A final 2d configuration for the GLB1 gene and its 24 nearest neighbors is shown here:

The graph optimization process can also be performed in 3 dimensions, using an error function which is a direct extension of the one listed above. Performing the optimization in 3d gives each gene more "room" to move around, such that the final positions of each gene may significantly reduce the overall error. Here is a 3d gene map for GLB1. The plot can be rotated and zoomed to see it from any (altitude,azimuth) angles:

The graph optimization process can be performed in any number of dimensions (e.g. >3). The resulting errors will be correspondingly less, and the final gene positions more accurate. However, it is difficult to draw a plot having more than 3 dimensions, since some 3d subset of 4 or more dimensions must then be used. For example, there are 4 ways to choose 3 out of 4 dimensions to draw, and 2 different chiralities (orientations) for each of those. Nevertheless, since it is not known what the actual "information dimensionality" of the genome might be, it may be useful to explore higher dimensional gene map optimizations in further research.

Here is another 3d gene map, showing the nearest neighbors of GANAB:

This second gene was chosen because it shares some of the same neighbors as GLB1. Also shown in this plot are the final optimized distances between genes, and the actual distances from the table in parens. Here is a 3d map from a third gene, HEXA, which also shares some of the same neighbors as GLB1 and GANAB:

If several genes share some of the same neighbors, it should be possible to use these common genes as a set of reference guides to align two or more gene maps, and thus to extend the overall "gene atlas". By creating optimized 3d maps of each of the 11833 genes in the 'gene2gene.idx' table, it should be possible to create a single "star map" which contains the relative locations of each gene in the same coordinate system. This altas could then be used, for example, to see which genes cluster closely together, and to predict similarities in gene function which have not yet been discovered or reported in the medical literature.

To explore this possibility, another X-Windows C program was written to perform partially automated alignment of two gene maps which contain at least two genes in common. First, the final 3d coordinates of two optimized maps are written to text files, and then these coordinates are read by the alignment program. This program then performs a superimposition of both sets of genes based on their coordinates. The two central genes of each map are automatically aligned onto each other, such that the line segment between them is also aligned along the Z axis of the plot. This alignment is performed in the following steps:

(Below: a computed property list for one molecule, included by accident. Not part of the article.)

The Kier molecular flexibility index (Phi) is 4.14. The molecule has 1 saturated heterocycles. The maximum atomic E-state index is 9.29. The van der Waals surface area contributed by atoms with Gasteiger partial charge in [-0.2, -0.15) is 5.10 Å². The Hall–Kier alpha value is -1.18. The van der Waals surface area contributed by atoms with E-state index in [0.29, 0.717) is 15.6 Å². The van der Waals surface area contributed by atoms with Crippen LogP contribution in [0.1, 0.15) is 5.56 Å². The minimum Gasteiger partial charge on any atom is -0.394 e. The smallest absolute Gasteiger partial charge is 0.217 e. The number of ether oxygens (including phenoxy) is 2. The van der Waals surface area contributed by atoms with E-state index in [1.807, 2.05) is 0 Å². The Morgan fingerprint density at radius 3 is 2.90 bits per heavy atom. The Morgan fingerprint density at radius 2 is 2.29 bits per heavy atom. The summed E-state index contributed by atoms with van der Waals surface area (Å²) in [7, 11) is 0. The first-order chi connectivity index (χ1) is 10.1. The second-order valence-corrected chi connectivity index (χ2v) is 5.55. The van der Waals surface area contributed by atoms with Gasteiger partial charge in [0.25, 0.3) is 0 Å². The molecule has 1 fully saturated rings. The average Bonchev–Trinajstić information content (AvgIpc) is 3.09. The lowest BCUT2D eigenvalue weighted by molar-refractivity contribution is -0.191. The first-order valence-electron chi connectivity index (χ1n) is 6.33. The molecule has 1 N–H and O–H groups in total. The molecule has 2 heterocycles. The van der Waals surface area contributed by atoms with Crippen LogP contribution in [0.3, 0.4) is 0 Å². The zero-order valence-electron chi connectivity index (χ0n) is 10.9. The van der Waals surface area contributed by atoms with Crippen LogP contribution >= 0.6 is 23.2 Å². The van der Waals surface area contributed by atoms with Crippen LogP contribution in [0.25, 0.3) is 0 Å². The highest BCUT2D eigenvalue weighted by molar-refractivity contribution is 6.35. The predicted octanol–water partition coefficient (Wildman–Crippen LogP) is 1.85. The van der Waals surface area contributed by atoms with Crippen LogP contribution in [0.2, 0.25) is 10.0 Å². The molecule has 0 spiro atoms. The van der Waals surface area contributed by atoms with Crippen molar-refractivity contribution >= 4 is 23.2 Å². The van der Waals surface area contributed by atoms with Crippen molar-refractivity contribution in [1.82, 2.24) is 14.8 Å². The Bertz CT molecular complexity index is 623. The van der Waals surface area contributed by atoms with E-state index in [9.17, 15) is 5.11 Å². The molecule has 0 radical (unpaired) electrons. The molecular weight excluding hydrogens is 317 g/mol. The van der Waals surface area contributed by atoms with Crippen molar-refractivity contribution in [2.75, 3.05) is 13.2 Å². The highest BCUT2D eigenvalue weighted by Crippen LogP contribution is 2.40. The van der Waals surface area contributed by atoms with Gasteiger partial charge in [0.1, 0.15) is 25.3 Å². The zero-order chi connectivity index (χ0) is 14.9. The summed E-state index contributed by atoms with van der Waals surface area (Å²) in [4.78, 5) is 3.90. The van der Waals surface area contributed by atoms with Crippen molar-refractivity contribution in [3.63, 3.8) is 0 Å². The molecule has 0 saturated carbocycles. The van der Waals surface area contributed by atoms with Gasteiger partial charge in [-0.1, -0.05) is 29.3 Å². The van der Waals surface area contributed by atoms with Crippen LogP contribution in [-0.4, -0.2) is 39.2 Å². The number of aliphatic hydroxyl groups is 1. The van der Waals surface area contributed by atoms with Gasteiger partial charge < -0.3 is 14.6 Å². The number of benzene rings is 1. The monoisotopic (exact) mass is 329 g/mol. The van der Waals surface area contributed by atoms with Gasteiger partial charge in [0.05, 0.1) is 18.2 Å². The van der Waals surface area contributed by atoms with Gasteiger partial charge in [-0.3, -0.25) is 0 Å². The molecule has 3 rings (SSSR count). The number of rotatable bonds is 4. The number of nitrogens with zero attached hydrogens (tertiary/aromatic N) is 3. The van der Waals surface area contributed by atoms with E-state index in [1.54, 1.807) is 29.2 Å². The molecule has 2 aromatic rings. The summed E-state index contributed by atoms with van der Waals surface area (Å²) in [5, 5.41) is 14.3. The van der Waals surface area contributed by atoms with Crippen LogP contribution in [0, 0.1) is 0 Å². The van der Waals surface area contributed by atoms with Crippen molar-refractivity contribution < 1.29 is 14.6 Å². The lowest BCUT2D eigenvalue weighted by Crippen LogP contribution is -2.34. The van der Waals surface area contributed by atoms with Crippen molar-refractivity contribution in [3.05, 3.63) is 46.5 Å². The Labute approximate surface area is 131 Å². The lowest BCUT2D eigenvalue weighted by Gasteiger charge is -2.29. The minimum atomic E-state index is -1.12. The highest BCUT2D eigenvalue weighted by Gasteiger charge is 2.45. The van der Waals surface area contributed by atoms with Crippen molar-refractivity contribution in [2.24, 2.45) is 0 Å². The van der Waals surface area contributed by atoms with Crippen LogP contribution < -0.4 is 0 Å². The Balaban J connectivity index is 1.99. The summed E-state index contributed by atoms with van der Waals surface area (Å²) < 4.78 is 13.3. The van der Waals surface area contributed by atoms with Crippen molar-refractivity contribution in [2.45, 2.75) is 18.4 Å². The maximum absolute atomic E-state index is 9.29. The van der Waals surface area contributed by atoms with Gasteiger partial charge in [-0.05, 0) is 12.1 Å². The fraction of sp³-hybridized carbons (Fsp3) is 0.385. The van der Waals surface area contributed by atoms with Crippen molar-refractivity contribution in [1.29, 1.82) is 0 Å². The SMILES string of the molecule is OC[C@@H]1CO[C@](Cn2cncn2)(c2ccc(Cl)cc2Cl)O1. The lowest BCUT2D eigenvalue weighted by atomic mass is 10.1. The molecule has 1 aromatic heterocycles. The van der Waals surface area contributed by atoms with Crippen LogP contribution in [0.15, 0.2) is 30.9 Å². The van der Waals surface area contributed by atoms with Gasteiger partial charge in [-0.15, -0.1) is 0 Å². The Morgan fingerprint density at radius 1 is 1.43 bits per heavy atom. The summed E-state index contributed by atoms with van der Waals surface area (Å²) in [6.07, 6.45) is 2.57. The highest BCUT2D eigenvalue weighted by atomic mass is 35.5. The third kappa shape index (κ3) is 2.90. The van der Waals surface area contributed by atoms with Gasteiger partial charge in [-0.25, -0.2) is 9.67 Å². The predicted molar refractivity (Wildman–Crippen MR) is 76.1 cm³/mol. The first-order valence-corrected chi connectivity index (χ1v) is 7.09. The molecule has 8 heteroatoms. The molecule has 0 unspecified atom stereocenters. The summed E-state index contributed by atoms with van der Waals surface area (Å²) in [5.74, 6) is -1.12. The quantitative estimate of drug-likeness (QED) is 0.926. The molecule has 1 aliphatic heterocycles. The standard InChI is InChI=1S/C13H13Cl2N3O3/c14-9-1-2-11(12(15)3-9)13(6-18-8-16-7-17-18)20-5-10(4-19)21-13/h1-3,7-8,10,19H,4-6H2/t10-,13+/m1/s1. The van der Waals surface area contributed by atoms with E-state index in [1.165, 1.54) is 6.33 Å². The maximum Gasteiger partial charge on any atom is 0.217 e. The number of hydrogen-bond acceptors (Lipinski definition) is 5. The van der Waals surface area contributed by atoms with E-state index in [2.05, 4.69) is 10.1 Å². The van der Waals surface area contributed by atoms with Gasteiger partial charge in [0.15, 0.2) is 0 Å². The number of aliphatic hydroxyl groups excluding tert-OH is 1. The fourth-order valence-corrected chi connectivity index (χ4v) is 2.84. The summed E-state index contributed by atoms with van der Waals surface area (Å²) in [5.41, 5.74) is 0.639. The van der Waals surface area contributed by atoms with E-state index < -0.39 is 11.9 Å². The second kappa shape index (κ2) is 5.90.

1. Both sets of gene coordinates are translated (moved) so that the first common gene is at the origin: (0,0,0).
  2. Each set of points is then rotated about the Z axis so that the line segment between the two common genes lies in the XZ plane.
  3. Each set of points is then rotated about the Y axis so that the line segment between the two common genes lies directly along the Z axis (is vertical).
  4. The second set of points is radially scaled (multilpied by) the ratio of the lengths of the common gene segments, so that the two common genes in both maps are aligned on top of each other, and all distances between genes are at the same scale.
Then, the combined plot is manually aligned by rotating the second set of points about the Z axis until one or more additional common points are visually aligned. For example, here is an initial automatic alignment of the GLB1 and GANAB maps, shown from above (looking down the Z axis). The GLB1 and GANAB genes are superimposed in both maps:

Here is the alignment after the GANAB map has been rotated so that the gene GUSB is also nearly superimposed in both maps:

Note that in this alignment (now viewed at alt=30,az=10), the genes GLA and HEXA are also aligned:

Also, although the two additional genes FUCA1 and MAN2C1 are nearly aligned, they appear to be interchaged in the two corresponding maps. This is because there are two optimal solutions to the final GANAB map, in which the FUCA1 and MAN2C1 genes are interchanged:

Here is the result of aligning the GANAB and HEXA 3d maps about GANAB, HEXA, GUSB and either FUCA1/FUCA1 or MAN2C1/FUCA1: